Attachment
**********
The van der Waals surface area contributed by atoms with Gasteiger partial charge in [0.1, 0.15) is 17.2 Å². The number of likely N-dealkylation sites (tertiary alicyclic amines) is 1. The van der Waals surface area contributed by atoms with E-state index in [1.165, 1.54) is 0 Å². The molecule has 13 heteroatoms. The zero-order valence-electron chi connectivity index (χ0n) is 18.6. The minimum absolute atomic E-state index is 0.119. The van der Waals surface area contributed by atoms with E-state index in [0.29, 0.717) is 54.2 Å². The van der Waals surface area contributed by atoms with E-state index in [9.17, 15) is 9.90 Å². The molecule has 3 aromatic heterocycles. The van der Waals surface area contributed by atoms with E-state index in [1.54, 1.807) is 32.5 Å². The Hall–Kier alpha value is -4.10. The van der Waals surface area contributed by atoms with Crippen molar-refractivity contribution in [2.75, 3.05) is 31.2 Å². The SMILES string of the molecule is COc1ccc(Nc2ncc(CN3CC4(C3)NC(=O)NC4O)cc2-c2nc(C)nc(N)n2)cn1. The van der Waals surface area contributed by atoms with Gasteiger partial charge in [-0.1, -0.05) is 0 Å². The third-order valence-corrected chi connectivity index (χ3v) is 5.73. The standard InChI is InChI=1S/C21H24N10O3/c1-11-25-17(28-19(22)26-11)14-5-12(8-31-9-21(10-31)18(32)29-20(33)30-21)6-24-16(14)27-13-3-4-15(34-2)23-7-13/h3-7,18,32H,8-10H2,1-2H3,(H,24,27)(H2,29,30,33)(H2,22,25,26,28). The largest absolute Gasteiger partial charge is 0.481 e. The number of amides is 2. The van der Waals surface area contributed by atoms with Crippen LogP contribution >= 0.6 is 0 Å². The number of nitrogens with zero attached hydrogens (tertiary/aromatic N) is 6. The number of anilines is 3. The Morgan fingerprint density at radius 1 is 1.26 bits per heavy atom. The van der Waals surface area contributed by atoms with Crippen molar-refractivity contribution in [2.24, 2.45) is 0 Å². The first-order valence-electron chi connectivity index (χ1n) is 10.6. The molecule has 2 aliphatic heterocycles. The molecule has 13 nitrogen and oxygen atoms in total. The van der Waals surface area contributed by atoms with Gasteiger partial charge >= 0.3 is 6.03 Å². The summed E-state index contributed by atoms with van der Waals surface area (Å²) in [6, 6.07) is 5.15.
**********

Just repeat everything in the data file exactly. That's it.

The van der Waals surface area contributed by atoms with Gasteiger partial charge in [0.1, 0.15) is 17.2 Å². The number of likely N-dealkylation sites (tertiary alicyclic amines) is 1. The van der Waals surface area contributed by atoms with E-state index in [1.165, 1.54) is 0 Å². The molecule has 13 heteroatoms. The zero-order valence-electron chi connectivity index (χ0n) is 18.6. The minimum absolute atomic E-state index is 0.119. The van der Waals surface area contributed by atoms with E-state index in [0.29, 0.717) is 54.2 Å². The van der Waals surface area contributed by atoms with E-state index in [9.17, 15) is 9.90 Å². The molecule has 3 aromatic heterocycles. The van der Waals surface area contributed by atoms with E-state index in [1.54, 1.807) is 32.5 Å². The Hall–Kier alpha value is -4.10. The van der Waals surface area contributed by atoms with Crippen molar-refractivity contribution in [2.75, 3.05) is 31.2 Å². The SMILES string of the molecule is COc1ccc(Nc2ncc(CN3CC4(C3)NC(=O)NC4O)cc2-c2nc(C)nc(N)n2)cn1. The van der Waals surface area contributed by atoms with Gasteiger partial charge in [-0.1, -0.05) is 0 Å². The third-order valence-corrected chi connectivity index (χ3v) is 5.73. The standard InChI is InChI=1S/C21H24N10O3/c1-11-25-17(28-19(22)26-11)14-5-12(8-31-9-21(10-31)18(32)29-20(33)30-21)6-24-16(14)27-13-3-4-15(34-2)23-7-13/h3-7,18,32H,8-10H2,1-2H3,(H,24,27)(H2,29,30,33)(H2,22,25,26,28). The largest absolute Gasteiger partial charge is 0.481 e. The number of amides is 2. The van der Waals surface area contributed by atoms with Crippen LogP contribution >= 0.6 is 0 Å². The number of nitrogens with zero attached hydrogens (tertiary/aromatic N) is 6. The number of anilines is 3. The Morgan fingerprint density at radius 1 is 1.26 bits per heavy atom. The van der Waals surface area contributed by atoms with Crippen molar-refractivity contribution in [2.24, 2.45) is 0 Å². The first-order valence-electron chi connectivity index (χ1n) is 10.6. The molecule has 2 aliphatic heterocycles. The molecule has 13 nitrogen and oxygen atoms in total. The van der Waals surface area contributed by atoms with Gasteiger partial charge >= 0.3 is 6.03 Å². The summed E-state index contributed by atoms with van der Waals surface area (Å²) in [6, 6.07) is 5.15.